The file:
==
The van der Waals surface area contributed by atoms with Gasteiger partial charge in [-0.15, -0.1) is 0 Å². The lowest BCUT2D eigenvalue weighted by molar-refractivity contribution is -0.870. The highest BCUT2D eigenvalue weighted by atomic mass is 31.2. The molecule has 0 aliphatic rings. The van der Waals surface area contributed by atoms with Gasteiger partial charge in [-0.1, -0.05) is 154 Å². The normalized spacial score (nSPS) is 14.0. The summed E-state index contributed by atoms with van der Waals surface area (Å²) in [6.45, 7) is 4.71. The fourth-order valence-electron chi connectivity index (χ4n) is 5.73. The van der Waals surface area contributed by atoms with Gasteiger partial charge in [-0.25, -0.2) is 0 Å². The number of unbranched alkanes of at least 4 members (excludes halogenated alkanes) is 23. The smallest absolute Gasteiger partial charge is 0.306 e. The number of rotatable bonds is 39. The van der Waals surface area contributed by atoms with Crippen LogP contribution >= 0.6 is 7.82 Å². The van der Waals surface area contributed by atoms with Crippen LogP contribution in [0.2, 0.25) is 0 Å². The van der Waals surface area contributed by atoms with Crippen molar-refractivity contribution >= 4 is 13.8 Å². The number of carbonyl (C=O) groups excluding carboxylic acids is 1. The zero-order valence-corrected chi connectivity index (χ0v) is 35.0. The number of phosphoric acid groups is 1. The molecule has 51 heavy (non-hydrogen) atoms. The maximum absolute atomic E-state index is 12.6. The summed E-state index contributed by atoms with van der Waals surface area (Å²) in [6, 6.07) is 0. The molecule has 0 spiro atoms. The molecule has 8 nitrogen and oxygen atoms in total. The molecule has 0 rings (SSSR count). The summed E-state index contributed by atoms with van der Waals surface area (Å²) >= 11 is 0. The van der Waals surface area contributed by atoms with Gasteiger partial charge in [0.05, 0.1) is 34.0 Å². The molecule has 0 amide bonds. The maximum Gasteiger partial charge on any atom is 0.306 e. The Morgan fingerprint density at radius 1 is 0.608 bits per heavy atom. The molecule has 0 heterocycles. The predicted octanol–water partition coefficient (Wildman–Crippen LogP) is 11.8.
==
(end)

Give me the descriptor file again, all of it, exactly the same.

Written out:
The van der Waals surface area contributed by atoms with Gasteiger partial charge in [-0.15, -0.1) is 0 Å². The lowest BCUT2D eigenvalue weighted by molar-refractivity contribution is -0.870. The highest BCUT2D eigenvalue weighted by atomic mass is 31.2. The molecule has 0 aliphatic rings. The van der Waals surface area contributed by atoms with Gasteiger partial charge in [-0.1, -0.05) is 154 Å². The normalized spacial score (nSPS) is 14.0. The summed E-state index contributed by atoms with van der Waals surface area (Å²) in [6.45, 7) is 4.71. The fourth-order valence-electron chi connectivity index (χ4n) is 5.73. The van der Waals surface area contributed by atoms with Gasteiger partial charge in [-0.25, -0.2) is 0 Å². The number of unbranched alkanes of at least 4 members (excludes halogenated alkanes) is 23. The smallest absolute Gasteiger partial charge is 0.306 e. The number of rotatable bonds is 39. The van der Waals surface area contributed by atoms with Crippen LogP contribution >= 0.6 is 7.82 Å². The van der Waals surface area contributed by atoms with Crippen LogP contribution in [0.2, 0.25) is 0 Å². The van der Waals surface area contributed by atoms with Crippen molar-refractivity contribution >= 4 is 13.8 Å². The number of carbonyl (C=O) groups excluding carboxylic acids is 1. The zero-order valence-corrected chi connectivity index (χ0v) is 35.0. The number of phosphoric acid groups is 1. The molecule has 51 heavy (non-hydrogen) atoms. The maximum absolute atomic E-state index is 12.6. The summed E-state index contributed by atoms with van der Waals surface area (Å²) in [6, 6.07) is 0. The molecule has 0 spiro atoms. The molecule has 8 nitrogen and oxygen atoms in total. The molecule has 0 rings (SSSR count). The summed E-state index contributed by atoms with van der Waals surface area (Å²) >= 11 is 0. The van der Waals surface area contributed by atoms with Gasteiger partial charge in [0.05, 0.1) is 34.0 Å². The molecule has 0 amide bonds. The maximum Gasteiger partial charge on any atom is 0.306 e. The Morgan fingerprint density at radius 1 is 0.608 bits per heavy atom. The molecule has 0 heterocycles. The predicted octanol–water partition coefficient (Wildman–Crippen LogP) is 11.8.